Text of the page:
Before the Commission's new ideas were generally available, however, the Dutch presidency was able to secure unanimous acceptance, at its final Transport Council, that the agreed 1992 target date for completion of the internal market applies to air transport, and that, in order to achieve that target, which must mean full liberalisation. A first step should be taken quickly. The Dutch secured agreement that the first step should last for three years. Taking us to 1989, and leaving three further years for a more radical second stage.
May I now consider the developments under our own presidency which have taken us to the point at which it may at last be possible, given a further effort by other countries, to agree on a first step which will bring real and quick benefits to travellers and to airlines.
The Government decided, having considered the Commission's proposals, and having established the attitude of other countries, that it would be necessary to put forward our own package, based to a large extent on what the Commission had suggested, but adding the substantial and vital ingredient of market access. My right hon. Friend the Secretary of State for Transport therefore put our presidency proposals to an informal meeting of Transport Ministers, here in London, in early October.
On fares, we envisaged provision for airlines to make unilateral fares proposals, without having to agree them with other airlines, combined with a new, fast arbitration procedure for circumstances where one Government or airline seeks to block the fares proposed by another. Equally important, we have proposed that, for cheap fares, airlines should, within wide ranges, have complete commercial freedom in terms of prices, and should be 297 allowed to offer such fares with far less restrictive conditions than has been the case up to now. In particular, the nonsensical requirement that to make use of a cheap ticket one has to stay either six nights or a Saturday night would be swept away, and airlines would be able to price their tickets on the basis of time of day—the so-called peak or off-peak pricing.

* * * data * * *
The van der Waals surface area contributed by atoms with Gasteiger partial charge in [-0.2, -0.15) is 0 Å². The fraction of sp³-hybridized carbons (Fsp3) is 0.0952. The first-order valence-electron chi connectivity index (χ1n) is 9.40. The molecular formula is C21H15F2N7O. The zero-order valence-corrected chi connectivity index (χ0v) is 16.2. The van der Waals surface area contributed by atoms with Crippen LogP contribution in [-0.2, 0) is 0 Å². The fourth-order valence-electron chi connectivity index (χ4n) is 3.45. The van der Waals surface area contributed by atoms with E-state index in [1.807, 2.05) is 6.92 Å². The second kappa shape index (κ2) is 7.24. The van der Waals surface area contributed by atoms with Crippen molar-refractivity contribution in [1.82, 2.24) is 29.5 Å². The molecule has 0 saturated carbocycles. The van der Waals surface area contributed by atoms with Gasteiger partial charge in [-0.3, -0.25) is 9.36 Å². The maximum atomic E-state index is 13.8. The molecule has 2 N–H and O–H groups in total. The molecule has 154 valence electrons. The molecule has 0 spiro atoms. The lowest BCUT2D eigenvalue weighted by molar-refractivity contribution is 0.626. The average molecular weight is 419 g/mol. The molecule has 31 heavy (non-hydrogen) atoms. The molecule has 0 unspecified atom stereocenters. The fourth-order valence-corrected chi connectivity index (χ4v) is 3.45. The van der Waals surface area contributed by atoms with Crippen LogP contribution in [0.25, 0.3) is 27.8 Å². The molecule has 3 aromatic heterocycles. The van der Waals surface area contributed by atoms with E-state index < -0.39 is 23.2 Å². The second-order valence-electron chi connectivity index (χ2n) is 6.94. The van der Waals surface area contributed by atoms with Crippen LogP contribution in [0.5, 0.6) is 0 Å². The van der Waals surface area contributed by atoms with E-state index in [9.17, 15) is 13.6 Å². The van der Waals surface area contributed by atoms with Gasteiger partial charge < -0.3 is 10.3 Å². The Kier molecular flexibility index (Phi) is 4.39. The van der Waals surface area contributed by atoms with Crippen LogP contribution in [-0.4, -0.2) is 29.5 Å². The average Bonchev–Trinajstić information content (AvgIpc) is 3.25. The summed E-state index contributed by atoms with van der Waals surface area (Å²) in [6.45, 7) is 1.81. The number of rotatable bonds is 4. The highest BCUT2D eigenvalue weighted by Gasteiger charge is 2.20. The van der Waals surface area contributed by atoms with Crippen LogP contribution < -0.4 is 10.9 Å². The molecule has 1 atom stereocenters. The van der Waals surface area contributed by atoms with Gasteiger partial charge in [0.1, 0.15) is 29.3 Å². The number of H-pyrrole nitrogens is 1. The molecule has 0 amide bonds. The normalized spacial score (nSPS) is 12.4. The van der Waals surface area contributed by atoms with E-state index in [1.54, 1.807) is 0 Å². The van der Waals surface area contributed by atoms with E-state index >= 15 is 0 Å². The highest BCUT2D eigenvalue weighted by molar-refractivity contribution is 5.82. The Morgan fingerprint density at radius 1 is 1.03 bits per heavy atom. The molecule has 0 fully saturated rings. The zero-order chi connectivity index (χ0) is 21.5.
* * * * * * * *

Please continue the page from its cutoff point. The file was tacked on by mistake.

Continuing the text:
This of course, is the concept which British Caledonian has experimented with on the few routes where other European Governments have allowed them to do so. As the House knows, the experiments have shown the existence of hitherto untapped markets, and it has given passengers an attractive choice of fare types with some markedly lower prices.
Our objective for fares remains unchanged—the removal of all restrictions on conditions, and full commercial competition—but, as a first step, our proposals would represent a major advance towards that.
§ Sir John Osborn (Sheffield, Hallam)
My hon. Friend knows of my interest in these matters. I welcome the fact that he is referring to the Community documents here and he knows that I have had conversation with members of the European Civil Airline Conference and the European Airline Passengers Association. However, the Council of Europe deals with other airlines outside the Community. Can my hon. Friend tell us to what extent the proposals will affect airlines outside the Community rather than those airlines inside the Community?
§ Mr. Spicer
I will certainly do that when I conclude. I will consider the implications of greater liberalisation within the Community for real relations outside and the competitive advance of European airlines against other airlines. If I may, I will leave that point until the end of my remarks.
On capacity, we have proposed that, by the third year of a first step, shares of total capacity could, where airlines judge it sensible, be able to vary within a range of 60 per cent. to 40 per cent. This not only represents a significant step towards the Commission's eventual target of 75 per cent. to 25 per cent.; it will in fact allow as much growth as our airlines are likely to be capable of using within the period, and will create room for new carriers on all the major routes where capacity restrictions bite at present. Clearly we shall insist on going beyond this, and on to full freedom, by 1992. However, as a first step, our 60 per cent. to 40 per cent. proposal would remove all the serious immediate constraints.
§ Mr. Anthony Steen (South Hams)
Why are we waiting until 1992? That is a long time to wait. Will my hon. Friend also say something about the French?
§ Mr. Spicer
My hon. Friend may know that 1992 was the date agreed by the Heads of Government for the full internal market. The great breakthrough was achieved this year when the 1992 arrangement—it had been in doubt—was agreed to. It was a major step forward. It determines the impact that our own package will make because that can be seen as a step in that direction. That is important and fundamental.
I am not sure what my hon. Friend wants me to say about the French. Perhaps he will be more specific.
§ Mr. Steen
My hon. Friend the Minister will correct me if I am wrong, but, whereas all the other European countries have been happy to discuss liberalisation with 298 him, the French have been extremely tardy. I am even advised that they may not be prepared to see my hon. Friend. Will he tell us about that?
§ Mr. Spicer